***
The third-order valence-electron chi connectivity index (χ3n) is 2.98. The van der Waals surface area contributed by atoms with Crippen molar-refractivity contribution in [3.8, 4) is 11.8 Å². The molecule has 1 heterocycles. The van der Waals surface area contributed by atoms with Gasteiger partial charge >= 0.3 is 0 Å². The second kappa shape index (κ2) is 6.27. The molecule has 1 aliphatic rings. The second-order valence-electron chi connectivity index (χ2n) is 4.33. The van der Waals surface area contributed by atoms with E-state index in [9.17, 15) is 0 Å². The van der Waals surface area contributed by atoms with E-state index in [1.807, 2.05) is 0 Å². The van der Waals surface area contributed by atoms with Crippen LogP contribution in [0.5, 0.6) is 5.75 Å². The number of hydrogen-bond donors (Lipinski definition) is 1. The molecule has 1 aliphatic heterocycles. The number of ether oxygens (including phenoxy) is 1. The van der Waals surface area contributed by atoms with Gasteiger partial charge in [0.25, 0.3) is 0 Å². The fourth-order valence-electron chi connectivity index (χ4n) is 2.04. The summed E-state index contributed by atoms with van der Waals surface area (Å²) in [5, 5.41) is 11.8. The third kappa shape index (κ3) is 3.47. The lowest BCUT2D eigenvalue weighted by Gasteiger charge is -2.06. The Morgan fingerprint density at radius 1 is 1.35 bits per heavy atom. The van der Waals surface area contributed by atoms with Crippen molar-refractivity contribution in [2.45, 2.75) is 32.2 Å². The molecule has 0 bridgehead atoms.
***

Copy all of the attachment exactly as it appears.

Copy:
The third-order valence-electron chi connectivity index (χ3n) is 2.98. The van der Waals surface area contributed by atoms with Crippen molar-refractivity contribution in [3.8, 4) is 11.8 Å². The molecule has 1 heterocycles. The van der Waals surface area contributed by atoms with Gasteiger partial charge >= 0.3 is 0 Å². The second kappa shape index (κ2) is 6.27. The molecule has 1 aliphatic rings. The second-order valence-electron chi connectivity index (χ2n) is 4.33. The van der Waals surface area contributed by atoms with E-state index in [9.17, 15) is 0 Å². The van der Waals surface area contributed by atoms with E-state index in [1.807, 2.05) is 0 Å². The van der Waals surface area contributed by atoms with Crippen LogP contribution in [0.5, 0.6) is 5.75 Å². The number of hydrogen-bond donors (Lipinski definition) is 1. The molecule has 1 aliphatic heterocycles. The number of ether oxygens (including phenoxy) is 1. The van der Waals surface area contributed by atoms with Gasteiger partial charge in [0.25, 0.3) is 0 Å². The fourth-order valence-electron chi connectivity index (χ4n) is 2.04. The summed E-state index contributed by atoms with van der Waals surface area (Å²) in [5, 5.41) is 11.8. The third kappa shape index (κ3) is 3.47. The lowest BCUT2D eigenvalue weighted by Gasteiger charge is -2.06. The Morgan fingerprint density at radius 1 is 1.35 bits per heavy atom. The van der Waals surface area contributed by atoms with Crippen molar-refractivity contribution in [2.45, 2.75) is 32.2 Å². The molecule has 0 bridgehead atoms.